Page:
Born in Tacoma, Washington, Dale Chihuly was introduced to glass while studying interior design at the University of Washington. After graduating in 1965, Chihuly enrolled in the first glass program in the country at the University of Wisconsin. He continued his studies at the Rhode Island School of Design (RISD), where he later established the glass program and taught for over a decade.
In 1968, Chihuly was awarded a Fulbright Fellowship to work at the Venini factory in Venice, Italy. While in Venice, Chihuly observed the team approach to blowing glass, which is critical to the way he works today. In 1971 Chihuly co-founded Pilchuck Glass School in Washington. With this international glass center, Chihuly has led the avant-garde in the development of glass as a fine art.
His work is included in over two hundred museum collections worldwide. He has been the recipient of many awards, including seven honorary doctorates and two fellowships from the National Endowment for the Arts.
Chihuly has created many well-known series of works, among them the Baskets, Persians, and Seaforms, but he is also celebrated for large architectural installations. In 1995 he embarked on the international project, Chihuly over Venice, which involved working in glass factories in Finland, Ireland and Mexico, with the resultant sculptures installed over the canals and piazze of Venice.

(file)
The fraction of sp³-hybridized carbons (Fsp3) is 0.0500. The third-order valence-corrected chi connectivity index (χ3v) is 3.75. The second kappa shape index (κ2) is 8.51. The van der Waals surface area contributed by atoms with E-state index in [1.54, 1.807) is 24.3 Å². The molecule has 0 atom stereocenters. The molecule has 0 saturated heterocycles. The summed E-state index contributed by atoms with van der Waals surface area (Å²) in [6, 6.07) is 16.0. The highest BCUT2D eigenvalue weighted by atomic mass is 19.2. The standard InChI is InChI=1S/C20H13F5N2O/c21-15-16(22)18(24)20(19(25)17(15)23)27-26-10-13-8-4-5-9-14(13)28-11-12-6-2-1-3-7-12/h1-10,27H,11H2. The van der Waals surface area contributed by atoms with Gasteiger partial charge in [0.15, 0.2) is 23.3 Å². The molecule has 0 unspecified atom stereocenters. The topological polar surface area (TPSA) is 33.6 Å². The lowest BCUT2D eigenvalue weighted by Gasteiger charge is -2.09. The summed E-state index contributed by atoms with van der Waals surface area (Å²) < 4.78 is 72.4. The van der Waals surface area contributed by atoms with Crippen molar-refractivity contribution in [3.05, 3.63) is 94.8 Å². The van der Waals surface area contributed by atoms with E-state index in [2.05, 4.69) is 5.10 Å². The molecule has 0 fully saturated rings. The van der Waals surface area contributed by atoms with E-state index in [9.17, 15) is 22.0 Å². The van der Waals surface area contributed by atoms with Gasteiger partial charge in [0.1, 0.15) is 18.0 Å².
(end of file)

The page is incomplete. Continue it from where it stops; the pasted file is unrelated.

In 1999, Chihuly mounted his most ambitious installation to date, Chihuly in the Light of Jerusalem; more than one million visitors attended the Tower of David Museum to view his installations. In 2001 the Victoria and Albert Museum, in London, curated the exhibition Chihuly at the V&A. He exhibited at the Salt Lake Art Center during the 2002 Olympic Winter Games and Paralympic Games in Salt Lake City, Utah. His first major glasshouse exhibition, Chihuly in the Park: A Garden of Glass was on display at the Garfield Park Conservatory, Chicago. The Chihuly Bridge of Glass in Tacoma, Washington, was dedicated in 2002.